What YouTube can offer filmmakers

With 13 hours of content loaded onto YouTube each minute, it's impossible to ignore the power of the video hosting platform. Learn what delegates at Wildscreen heard this week about how content providers can use the site to its fullest.
October 23, 2008

Did you know that 13 hours of content is uploaded onto YouTube each minute? Or that it has launched in 23 countries, and has plans to do so in the Middle East next? Or that its biggest markets outside the US are Japan and the UK? And how about the fact that it’s already existed for three years? Hard to believe it’s been that long.

Suffice it to say, YouTube is a global phenomenon, and filmmakers are keen to learn how to harness its potential to promote their work. YouTube’s Theo Luke spoke during a session at Wildscreen this week to explain some of the options for content providers looking to make the most of the clip-sharing service. As Luke says, YouTube is two things: a video hosting platform and a social network.

Partnering with YouTube to start a channel for your brand is one way. No money is exchanged for this service, which essentially acts as a customizable MySpace page for your brand. The hosting and streaming are done by YouTube for free.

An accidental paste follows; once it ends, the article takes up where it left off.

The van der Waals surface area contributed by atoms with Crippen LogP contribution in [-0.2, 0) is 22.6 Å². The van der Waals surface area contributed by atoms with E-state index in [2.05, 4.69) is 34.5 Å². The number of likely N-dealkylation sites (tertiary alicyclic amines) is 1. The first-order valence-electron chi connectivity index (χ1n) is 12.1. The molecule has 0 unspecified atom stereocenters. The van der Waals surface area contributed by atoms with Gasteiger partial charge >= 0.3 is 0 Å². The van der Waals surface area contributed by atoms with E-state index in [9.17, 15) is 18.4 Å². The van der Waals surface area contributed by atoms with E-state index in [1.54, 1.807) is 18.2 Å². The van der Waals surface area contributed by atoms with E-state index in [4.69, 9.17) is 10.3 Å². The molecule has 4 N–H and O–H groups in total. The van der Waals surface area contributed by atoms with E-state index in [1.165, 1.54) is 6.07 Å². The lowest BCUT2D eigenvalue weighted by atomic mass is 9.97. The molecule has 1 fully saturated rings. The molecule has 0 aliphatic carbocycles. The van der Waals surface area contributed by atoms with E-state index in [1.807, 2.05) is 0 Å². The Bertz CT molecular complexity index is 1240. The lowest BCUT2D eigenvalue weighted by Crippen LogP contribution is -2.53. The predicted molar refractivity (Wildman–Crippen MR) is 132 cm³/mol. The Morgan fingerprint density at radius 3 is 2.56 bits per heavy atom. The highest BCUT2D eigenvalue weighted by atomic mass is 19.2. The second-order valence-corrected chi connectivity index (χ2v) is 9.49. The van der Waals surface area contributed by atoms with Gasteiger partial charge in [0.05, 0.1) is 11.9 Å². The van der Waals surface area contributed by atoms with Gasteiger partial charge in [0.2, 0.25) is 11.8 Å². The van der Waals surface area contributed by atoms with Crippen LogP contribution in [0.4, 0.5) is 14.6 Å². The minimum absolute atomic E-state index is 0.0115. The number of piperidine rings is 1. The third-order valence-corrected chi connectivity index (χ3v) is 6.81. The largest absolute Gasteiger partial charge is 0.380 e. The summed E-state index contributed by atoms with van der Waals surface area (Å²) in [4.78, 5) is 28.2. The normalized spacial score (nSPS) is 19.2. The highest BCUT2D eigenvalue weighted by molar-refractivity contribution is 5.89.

Using this method, as a content provider you can push people back to your own website from the channel, as well as create an active community (and community is key these days, as we all know). Proving just how strong the community element is in the YouTube realm, Luke says over half of the clips on the site have comments attached. YouTube is also a good place to test drive your new program ideas. As Luke says, Fremantle is launching a program on YouTube before making it a show to see if and how users will respond to it.

In terms of advertising options on YouTube, one is YouTube’s InVideo Ads, what Luke describes as ‘a non-intrusive ad format.’ These are an opportunity for those with YouTube channels to sell advertising on them, including click-to-expand overlays. The revenue from these ads is divided between the content provider and YouTube, with Luke explaining that YouTube will pay you a check.

Luke also mentioned YouTube’s Video ID technology, software that detects frame by frame if a clip has been posted elsewhere, and acts as automatic rights management.

About The Author
Jonathan Paul is a Toronto-based writer into creativity, content, advertising, tech, comics, video games, film, TV, time and space travel.